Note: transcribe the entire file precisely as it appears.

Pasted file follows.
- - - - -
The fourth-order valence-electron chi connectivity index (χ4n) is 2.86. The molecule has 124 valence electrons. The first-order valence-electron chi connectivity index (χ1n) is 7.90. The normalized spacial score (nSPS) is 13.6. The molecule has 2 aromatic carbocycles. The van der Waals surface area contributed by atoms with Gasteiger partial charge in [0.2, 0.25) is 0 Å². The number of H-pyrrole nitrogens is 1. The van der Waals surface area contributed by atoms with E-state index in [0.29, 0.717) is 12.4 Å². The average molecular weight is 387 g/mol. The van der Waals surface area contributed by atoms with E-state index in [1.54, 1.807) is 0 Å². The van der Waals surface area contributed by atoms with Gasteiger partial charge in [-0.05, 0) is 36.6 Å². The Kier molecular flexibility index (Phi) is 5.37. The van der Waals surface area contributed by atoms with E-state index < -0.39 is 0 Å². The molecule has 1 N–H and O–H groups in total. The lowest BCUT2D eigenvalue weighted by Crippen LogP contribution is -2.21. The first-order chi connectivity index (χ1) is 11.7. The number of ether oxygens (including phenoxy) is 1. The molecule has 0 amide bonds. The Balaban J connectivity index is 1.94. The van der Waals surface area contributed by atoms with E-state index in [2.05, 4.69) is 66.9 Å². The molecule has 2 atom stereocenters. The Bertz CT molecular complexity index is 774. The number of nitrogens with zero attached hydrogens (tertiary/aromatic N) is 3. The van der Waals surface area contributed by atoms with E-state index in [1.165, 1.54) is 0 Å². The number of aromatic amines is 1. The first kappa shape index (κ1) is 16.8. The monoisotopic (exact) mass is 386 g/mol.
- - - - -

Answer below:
The fourth-order valence-electron chi connectivity index (χ4n) is 2.86. The molecule has 124 valence electrons. The first-order valence-electron chi connectivity index (χ1n) is 7.90. The normalized spacial score (nSPS) is 13.6. The molecule has 2 aromatic carbocycles. The van der Waals surface area contributed by atoms with Gasteiger partial charge in [0.2, 0.25) is 0 Å². The number of H-pyrrole nitrogens is 1. The van der Waals surface area contributed by atoms with E-state index in [0.29, 0.717) is 12.4 Å². The average molecular weight is 387 g/mol. The van der Waals surface area contributed by atoms with E-state index in [1.54, 1.807) is 0 Å². The van der Waals surface area contributed by atoms with Gasteiger partial charge in [-0.05, 0) is 36.6 Å². The Kier molecular flexibility index (Phi) is 5.37. The van der Waals surface area contributed by atoms with E-state index < -0.39 is 0 Å². The molecule has 1 N–H and O–H groups in total. The lowest BCUT2D eigenvalue weighted by Crippen LogP contribution is -2.21. The first-order chi connectivity index (χ1) is 11.7. The number of ether oxygens (including phenoxy) is 1. The molecule has 0 amide bonds. The Balaban J connectivity index is 1.94. The van der Waals surface area contributed by atoms with E-state index in [2.05, 4.69) is 66.9 Å². The molecule has 2 atom stereocenters. The Bertz CT molecular complexity index is 774. The number of nitrogens with zero attached hydrogens (tertiary/aromatic N) is 3. The van der Waals surface area contributed by atoms with E-state index in [1.165, 1.54) is 0 Å². The number of aromatic amines is 1. The first kappa shape index (κ1) is 16.8. The monoisotopic (exact) mass is 386 g/mol.